If your first few steps out of bed in the morning cause severe pain in the heel of your foot, you may have plantar fasciitis, an overuse injury that affects the sole of the foot. A diagnosis of plantar fasciitis means you have inflamed the tough, fibrous band of tissue (fascia) connecting your heel bone to the base of your toes.
You’re more likely to develop the condition if you’re female, overweight, or have a job that requires a lot of walking or standing on hard surfaces. You’re also at risk if you walk or run for exercise, especially if you have tight calf muscles that limit how far you can flex your ankles. People with very flat feet or very high arches also are more prone to plantar fasciitis.
Plantar fasciitis typically starts gradually with mild pain at the heel bone often referred to as a stone bruise. You’re more likely to feel it after (not during) exercise. The pain classically occurs right after getting up in the morning and after a period of sitting. If you don’t treat plantar fasciitis, it may become a chronic condition.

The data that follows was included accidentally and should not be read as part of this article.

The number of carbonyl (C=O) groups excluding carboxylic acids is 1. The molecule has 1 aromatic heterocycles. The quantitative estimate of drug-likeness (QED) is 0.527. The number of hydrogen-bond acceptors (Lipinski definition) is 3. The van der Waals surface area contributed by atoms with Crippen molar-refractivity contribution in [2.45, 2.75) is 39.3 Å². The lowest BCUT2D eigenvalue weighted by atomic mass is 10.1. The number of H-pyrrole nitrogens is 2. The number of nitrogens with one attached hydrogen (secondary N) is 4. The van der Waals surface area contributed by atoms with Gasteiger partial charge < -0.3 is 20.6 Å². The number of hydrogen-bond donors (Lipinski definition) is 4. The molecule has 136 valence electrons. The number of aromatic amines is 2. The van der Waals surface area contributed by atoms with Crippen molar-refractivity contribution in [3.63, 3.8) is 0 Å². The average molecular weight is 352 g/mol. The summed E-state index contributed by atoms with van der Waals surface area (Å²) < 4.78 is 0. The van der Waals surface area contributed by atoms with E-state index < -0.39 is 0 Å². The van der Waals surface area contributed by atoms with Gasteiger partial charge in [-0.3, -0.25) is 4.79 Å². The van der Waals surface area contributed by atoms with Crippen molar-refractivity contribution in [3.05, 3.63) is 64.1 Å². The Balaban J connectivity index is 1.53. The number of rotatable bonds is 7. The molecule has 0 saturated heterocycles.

Stretching is the best treatment for plantar fasciitis. It may help to try to keep weight off your foot until the initial inflammation goes away. You can also apply ice to the sore area for 20 minutes 3-4 times a day to relieve your symptoms. Rolling a frozen water bottle on the bottom of your foot can be beneficial.
Your foot and ankle orthopedic surgeon may prescribe a nonsteroidal anti-inflammatory medication such as ibuprofen or naproxen. Home exercises to stretch your Achilles tendon and plantar fascia are the mainstay of treatment and reduce the chance of recurrence.
In one exercise, you lean forward against a wall with one knee straight and heel on the ground. Your other knee is bent. Your heel cord and foot arch stretch as you lean. Hold for 10 seconds, relax and straighten up. Repeat 20 times for each sore heel. It is important to keep the knee fully extended on the side being stretched.